Poland is holding an election on Sunday that many view as its most important one since the 1989 vote that toppled communism. The outcome will determine the future of the country’s democracy, its stance on LGBTQ+ rights and abortion, and its relations with its NATO allies and neighbors.
A polarized nation
The election has exposed deep divisions in Polish society, with emotions running high among supporters and opponents of the ruling Law and Justice party (PiS). PiS has been in power since 2015 and has pursued a conservative nationalist agenda that has eroded the checks and balances of the constitutional system, undermined the independence of the judiciary and the media, and clashed with the European Union over the rule of law.
PiS has also promoted a traditional Catholic vision of family values, opposing abortion and same-sex unions, and stoking fears of a foreign-backed “LGBTQ+ ideology” that threatens Poland’s identity and culture. The party has mobilized its loyal base of rural and older voters with generous social welfare programs, such as child benefits and lower retirement age, and has vowed to defend Poland’s sovereignty and interests from external threats.
On the other side of the political spectrum, a coalition of opposition parties, led by the centrist Civic Platform (PO), has challenged PiS’s authoritarian tendencies and promised to restore democracy, dialogue, and tolerance in Poland. The opposition has also pledged to reverse some of PiS’s controversial reforms, such as the judicial overhaul and the public media takeover, and to improve Poland’s relations with the EU and other allies. The opposition has attracted support from urban and younger voters, as well as from some moderate conservatives who are disillusioned with PiS’s divisive rhetoric and policies.
A high-stakes election
The election is widely seen as a referendum on PiS’s rule and its vision for Poland. According to opinion polls, PiS is expected to win the most votes, but it is unclear whether it will secure a majority in the 460-seat lower house of parliament, the Sejm. If PiS fails to win a majority, it may have to form a coalition with smaller parties or face a hostile opposition that could block its legislative agenda.
The election will also determine the composition of the 100-seat upper house of parliament, the Senate, which has the power to delay or amend bills passed by the Sejm. Currently, PiS holds a slim majority in the Senate, but it could lose it if the opposition manages to unite behind a single candidate in each district.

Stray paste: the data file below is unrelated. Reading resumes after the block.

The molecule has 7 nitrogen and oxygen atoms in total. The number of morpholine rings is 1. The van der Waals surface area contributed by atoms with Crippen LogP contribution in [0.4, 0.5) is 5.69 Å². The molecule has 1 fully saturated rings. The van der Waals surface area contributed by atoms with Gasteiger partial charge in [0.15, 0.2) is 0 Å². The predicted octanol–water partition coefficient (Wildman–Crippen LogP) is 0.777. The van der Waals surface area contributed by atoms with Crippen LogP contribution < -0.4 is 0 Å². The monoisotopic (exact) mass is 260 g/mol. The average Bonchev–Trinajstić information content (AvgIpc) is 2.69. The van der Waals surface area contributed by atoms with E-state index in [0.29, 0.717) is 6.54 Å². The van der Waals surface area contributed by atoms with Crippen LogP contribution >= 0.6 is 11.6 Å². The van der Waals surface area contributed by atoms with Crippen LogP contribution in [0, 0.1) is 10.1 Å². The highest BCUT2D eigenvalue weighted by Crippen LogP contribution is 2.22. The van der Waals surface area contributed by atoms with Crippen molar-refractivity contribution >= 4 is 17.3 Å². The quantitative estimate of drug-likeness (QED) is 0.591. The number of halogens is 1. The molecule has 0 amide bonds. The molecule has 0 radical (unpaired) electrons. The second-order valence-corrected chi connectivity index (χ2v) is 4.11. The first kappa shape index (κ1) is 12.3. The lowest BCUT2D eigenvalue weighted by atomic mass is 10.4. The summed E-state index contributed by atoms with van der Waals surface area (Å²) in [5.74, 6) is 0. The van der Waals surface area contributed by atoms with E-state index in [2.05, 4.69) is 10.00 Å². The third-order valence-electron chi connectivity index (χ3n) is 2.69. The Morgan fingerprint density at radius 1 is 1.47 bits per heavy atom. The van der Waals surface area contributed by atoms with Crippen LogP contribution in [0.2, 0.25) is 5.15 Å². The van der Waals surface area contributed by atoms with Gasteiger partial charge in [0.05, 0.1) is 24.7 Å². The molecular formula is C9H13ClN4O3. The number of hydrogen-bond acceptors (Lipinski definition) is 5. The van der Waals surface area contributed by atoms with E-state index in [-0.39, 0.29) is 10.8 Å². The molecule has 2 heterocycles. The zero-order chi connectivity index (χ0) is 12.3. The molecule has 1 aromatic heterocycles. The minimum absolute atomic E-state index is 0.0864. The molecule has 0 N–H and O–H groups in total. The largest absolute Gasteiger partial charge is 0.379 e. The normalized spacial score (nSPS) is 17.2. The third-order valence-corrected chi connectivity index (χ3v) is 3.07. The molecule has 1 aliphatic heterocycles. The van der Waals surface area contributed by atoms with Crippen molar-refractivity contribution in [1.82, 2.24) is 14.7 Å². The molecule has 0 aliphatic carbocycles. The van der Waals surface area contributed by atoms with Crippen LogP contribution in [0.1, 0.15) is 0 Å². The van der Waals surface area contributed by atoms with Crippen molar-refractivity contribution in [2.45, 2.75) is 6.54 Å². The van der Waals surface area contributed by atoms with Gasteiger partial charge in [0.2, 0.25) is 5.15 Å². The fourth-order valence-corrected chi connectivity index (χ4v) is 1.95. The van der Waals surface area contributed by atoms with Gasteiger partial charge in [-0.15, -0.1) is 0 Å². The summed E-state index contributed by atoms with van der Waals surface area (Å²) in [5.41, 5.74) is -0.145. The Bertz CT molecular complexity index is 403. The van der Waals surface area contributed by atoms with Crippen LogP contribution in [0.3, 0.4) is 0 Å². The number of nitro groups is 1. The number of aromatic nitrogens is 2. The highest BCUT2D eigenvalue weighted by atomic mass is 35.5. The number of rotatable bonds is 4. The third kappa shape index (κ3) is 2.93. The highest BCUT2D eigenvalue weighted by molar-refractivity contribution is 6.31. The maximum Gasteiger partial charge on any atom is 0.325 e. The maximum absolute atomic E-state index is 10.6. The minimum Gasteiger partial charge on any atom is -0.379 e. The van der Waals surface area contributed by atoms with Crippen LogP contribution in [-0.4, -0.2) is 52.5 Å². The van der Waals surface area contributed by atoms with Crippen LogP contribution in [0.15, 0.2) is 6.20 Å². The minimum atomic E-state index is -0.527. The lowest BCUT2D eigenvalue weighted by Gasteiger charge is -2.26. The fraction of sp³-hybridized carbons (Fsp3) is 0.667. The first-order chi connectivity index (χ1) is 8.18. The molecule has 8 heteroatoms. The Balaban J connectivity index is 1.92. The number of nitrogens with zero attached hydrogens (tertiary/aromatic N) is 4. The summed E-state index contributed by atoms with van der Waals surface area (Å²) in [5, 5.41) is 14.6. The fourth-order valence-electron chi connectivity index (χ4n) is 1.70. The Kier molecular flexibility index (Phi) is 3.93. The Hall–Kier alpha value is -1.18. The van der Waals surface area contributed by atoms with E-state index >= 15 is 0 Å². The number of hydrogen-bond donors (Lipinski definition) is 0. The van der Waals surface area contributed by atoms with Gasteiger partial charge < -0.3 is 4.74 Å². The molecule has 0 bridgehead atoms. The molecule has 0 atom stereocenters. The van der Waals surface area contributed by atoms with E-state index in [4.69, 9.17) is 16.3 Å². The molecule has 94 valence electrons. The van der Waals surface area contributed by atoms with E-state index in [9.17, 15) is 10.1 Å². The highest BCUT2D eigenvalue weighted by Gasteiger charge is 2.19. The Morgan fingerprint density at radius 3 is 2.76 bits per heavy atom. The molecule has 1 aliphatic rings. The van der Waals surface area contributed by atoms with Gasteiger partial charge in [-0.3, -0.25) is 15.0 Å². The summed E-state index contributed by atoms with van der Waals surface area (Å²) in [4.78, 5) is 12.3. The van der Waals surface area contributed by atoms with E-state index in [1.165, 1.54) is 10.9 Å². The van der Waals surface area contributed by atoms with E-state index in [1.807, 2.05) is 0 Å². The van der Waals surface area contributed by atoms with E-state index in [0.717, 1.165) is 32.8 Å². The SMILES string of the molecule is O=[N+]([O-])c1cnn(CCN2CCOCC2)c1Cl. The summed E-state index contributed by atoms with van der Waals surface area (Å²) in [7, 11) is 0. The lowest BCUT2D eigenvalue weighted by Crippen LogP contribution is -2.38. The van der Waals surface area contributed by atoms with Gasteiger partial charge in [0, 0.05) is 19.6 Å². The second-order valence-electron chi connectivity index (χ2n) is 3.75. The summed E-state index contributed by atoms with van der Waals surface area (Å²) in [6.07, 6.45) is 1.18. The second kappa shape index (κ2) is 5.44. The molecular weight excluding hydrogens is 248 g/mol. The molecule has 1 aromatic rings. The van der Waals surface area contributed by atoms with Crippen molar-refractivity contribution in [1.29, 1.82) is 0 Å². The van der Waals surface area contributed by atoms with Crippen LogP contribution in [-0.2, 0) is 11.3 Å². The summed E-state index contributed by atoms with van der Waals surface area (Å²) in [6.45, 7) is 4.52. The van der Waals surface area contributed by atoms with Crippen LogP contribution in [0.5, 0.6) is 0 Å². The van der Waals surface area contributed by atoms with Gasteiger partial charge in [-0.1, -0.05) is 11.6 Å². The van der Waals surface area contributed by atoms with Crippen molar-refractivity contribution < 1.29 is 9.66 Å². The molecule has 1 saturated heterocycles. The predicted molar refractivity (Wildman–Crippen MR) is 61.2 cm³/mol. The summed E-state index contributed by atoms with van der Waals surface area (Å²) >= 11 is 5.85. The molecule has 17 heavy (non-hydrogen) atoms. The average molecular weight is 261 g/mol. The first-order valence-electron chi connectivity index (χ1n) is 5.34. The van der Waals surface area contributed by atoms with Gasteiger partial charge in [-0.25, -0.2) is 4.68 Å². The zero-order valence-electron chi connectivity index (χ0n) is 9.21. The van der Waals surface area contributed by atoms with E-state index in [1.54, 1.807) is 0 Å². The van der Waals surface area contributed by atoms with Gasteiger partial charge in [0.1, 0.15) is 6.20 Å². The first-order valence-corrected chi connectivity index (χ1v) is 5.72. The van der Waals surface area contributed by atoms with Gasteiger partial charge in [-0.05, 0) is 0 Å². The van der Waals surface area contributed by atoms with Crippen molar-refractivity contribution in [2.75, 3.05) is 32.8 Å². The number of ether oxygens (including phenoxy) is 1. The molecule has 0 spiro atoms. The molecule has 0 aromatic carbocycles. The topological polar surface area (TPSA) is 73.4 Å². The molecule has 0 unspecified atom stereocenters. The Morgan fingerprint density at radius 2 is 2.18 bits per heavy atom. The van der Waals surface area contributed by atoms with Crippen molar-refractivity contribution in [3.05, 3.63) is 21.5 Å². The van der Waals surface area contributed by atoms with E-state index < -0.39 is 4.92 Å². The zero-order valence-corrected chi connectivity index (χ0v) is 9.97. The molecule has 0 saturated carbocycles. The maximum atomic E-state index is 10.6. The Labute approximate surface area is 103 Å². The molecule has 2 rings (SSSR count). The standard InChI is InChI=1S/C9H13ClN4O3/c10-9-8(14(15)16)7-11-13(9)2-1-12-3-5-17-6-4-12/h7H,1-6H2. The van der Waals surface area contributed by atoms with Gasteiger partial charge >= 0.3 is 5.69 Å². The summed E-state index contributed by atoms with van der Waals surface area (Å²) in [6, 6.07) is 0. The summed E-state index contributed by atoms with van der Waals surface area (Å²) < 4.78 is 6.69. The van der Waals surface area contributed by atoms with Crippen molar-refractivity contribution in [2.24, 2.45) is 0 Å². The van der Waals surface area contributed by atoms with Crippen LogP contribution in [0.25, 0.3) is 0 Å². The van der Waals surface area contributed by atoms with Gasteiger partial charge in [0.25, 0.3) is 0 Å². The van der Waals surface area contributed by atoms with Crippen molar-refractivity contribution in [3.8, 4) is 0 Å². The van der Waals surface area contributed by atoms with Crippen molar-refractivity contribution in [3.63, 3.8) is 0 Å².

The election will also have implications for Poland’s role in Europe and beyond. PiS has been at odds with the EU over issues such as judicial independence, migration, climate change, and human rights. The party has also been supportive of US President Donald Trump’s policies, such as withdrawing from the Iran nuclear deal and moving troops from Germany to Poland. The opposition, on the other hand, has advocated for a more constructive engagement with the EU and a more balanced approach to transatlantic relations.
A tense campaign
The campaign leading up to the election has been marked by heated debates, accusations, and controversies. PiS leader Jaroslaw Kaczynski, who is widely regarded as Poland’s most powerful politician, has accused the opposition of being “traitors” who want to sell out Poland’s interests and values to foreign powers. He has also warned that if PiS loses power, Poland will face “chaos” and “anarchy”.
The opposition has denounced PiS’s attacks as fear-mongering and lies. It has also criticized PiS for mishandling the COVID-19 pandemic, which has killed over 150,000 people in Poland and caused an economic recession. The opposition has also accused PiS of using public funds and media to influence voters and of manipulating the electoral process to its advantage.
Some observers have raised concerns about the fairness and integrity of the election, citing irregularities such as missing ballots, faulty voting machines, and intimidation of voters. They have also pointed out that some voters living abroad may not be able to cast their ballots due to postal delays or travel restrictions caused by the pandemic.
A decisive moment
The election on Sunday will be a decisive moment for Poland’s future. It will determine whether PiS will continue its conservative nationalist agenda or whether the opposition will be able to stop it and restore democracy in Poland. It will also shape Poland’s relations with its neighbors and allies in a turbulent world.
The election is expected to have a high turnout, reflecting the high stakes and high emotions involved. Millions of Poles will cast their ballots in what many consider to be their most important vote since 1989.